2019 FYEE Conference

Hands-on Laboratory Exercises for Engineering Applications of Mathematics Course

Presented at M3A: Learning in Context 1

Hands-On Laboratory Exercises for Engineering Applications of Mathematics Course

This is an abstract for a full paper.

In Fall 2007, the First-Year Engineering Program (FEP) was started with the intent of increasing student retention and success. One of the main hindrances to retention at a public university engineering program with open enrollment is the unpreparedness of students for rigorous curriculum requirements of the first year. In an effort to help first year engineering students who are one or two semesters behind Calculus I, FEP offers Engineering Applications of Mathematics (E-Math) course, which was inspired by the Wright State model for Engineering Mathematics Education. E-Math aims to teach College Algebra, Precalculus, and introductory Calculus I concepts using self-paced lectures focused on engineering applications and supported by hands-on laboratory exercises. FEP gained permission of the Department of Mathematical Sciences to have E-Math course count as a prerequisite to Calculus I, so successful students who finish the course with a “C” or better are able to enroll in Calculus I next semester.

This paper focuses on hands-on labs that support the mathematical concepts and incorporate immediate applications of these concepts so that students can relate what they learn to real-life situations. Also, most labs require students to turn in a lab write-up, which targets to develop students’ scientific communication skills. There are ten hands-on labs developed for this course; we will discuss the following seven in detail. In One-Loop Circuits Lab (inspired by Wright State), students create a circuit, measure voltage and current, and find the unknown value of resistors using linear trendlines in Excel. In Falling Ball Lab, students use an ultrasonic sensor and the Lego Mindstorm EV3 software to create a quadratic graph of time versus height of a falling ball, and then they analyze their data to approximate the acceleration of gravity. In Pennywise Lab, students are given a clear vial containing an unknown distribution of pre- and post-1982 pennies and asked to incorporate systems of linear equations to determine the number of pre- and post-1982 pennies. In Height of Trees Lab, students are given limited materials, asked to make an apparatus, and apply right triangle trigonometry to measure the height of trees outside of the engineering building. In Wind Turbine Lab, students use Lego wind turbines attached to the Lego Mindstorm EV3 brick to measure rotation time for blades and make velocity calculations. In Orienteering Lab, first students use vectors to describe a path to get to a location on university campus, and as a follow-up they follow another group’s directions to find and identify their location. Students repeat the Falling Ball Lab at the end of the course, but this time, they use derivatives instead of quadratic functions for their analyses and calculations.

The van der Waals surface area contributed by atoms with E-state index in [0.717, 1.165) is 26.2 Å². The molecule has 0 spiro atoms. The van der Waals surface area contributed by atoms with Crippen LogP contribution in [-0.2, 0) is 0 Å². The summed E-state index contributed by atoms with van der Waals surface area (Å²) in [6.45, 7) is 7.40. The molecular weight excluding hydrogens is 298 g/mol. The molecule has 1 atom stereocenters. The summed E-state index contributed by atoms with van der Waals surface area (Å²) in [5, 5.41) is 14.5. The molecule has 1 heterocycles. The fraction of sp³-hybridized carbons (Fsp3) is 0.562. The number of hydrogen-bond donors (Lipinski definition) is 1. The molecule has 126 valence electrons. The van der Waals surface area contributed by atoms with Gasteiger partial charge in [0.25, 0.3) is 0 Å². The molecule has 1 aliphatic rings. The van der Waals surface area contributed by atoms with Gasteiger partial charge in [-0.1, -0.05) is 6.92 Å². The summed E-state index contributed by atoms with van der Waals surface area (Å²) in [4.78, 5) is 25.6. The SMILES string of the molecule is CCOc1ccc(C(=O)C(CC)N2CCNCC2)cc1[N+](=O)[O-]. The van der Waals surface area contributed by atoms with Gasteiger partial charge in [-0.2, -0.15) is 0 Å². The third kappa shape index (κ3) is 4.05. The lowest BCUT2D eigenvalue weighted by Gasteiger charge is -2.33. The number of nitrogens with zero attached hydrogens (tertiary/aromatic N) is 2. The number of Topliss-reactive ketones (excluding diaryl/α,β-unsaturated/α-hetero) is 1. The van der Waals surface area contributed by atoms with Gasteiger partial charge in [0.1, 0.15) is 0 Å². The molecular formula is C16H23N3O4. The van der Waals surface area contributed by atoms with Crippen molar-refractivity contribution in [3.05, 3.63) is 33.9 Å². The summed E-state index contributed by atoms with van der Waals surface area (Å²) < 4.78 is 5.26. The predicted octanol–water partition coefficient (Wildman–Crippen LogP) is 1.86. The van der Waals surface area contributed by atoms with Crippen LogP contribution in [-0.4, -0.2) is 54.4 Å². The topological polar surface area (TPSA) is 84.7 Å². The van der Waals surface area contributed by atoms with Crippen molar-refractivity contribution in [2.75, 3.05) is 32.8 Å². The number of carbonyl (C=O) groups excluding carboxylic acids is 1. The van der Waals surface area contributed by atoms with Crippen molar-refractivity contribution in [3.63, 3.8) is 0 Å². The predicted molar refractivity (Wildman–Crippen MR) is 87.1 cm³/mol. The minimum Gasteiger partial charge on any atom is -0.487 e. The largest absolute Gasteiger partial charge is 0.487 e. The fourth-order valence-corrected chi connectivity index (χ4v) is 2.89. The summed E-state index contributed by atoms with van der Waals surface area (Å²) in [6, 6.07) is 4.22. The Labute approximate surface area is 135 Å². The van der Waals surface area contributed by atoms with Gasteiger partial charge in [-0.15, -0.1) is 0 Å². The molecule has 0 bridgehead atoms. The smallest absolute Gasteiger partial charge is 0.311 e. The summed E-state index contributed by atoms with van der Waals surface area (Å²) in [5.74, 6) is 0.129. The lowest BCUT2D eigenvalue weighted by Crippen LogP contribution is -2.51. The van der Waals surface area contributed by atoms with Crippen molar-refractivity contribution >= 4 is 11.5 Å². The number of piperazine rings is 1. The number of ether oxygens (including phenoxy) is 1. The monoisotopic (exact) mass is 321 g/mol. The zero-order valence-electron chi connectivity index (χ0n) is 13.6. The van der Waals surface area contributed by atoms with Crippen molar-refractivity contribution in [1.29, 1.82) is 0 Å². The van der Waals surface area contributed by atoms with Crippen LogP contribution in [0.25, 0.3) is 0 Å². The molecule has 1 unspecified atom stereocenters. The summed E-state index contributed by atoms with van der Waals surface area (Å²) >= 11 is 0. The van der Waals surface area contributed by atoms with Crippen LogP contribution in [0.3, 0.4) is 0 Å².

We examine the course evaluation survey and end of semester results to evaluate the student response to hands-on labs. We also briefly discuss success of students in E-Math.

Authors
  1. Dr. Aysa Galbraith University of Arkansas [biography]
  2. Dr. Heath Aren Schluterman University of Arkansas [biography]
  3. Mrs. Leslie Bartsch Massey University of Arkansas [biography]
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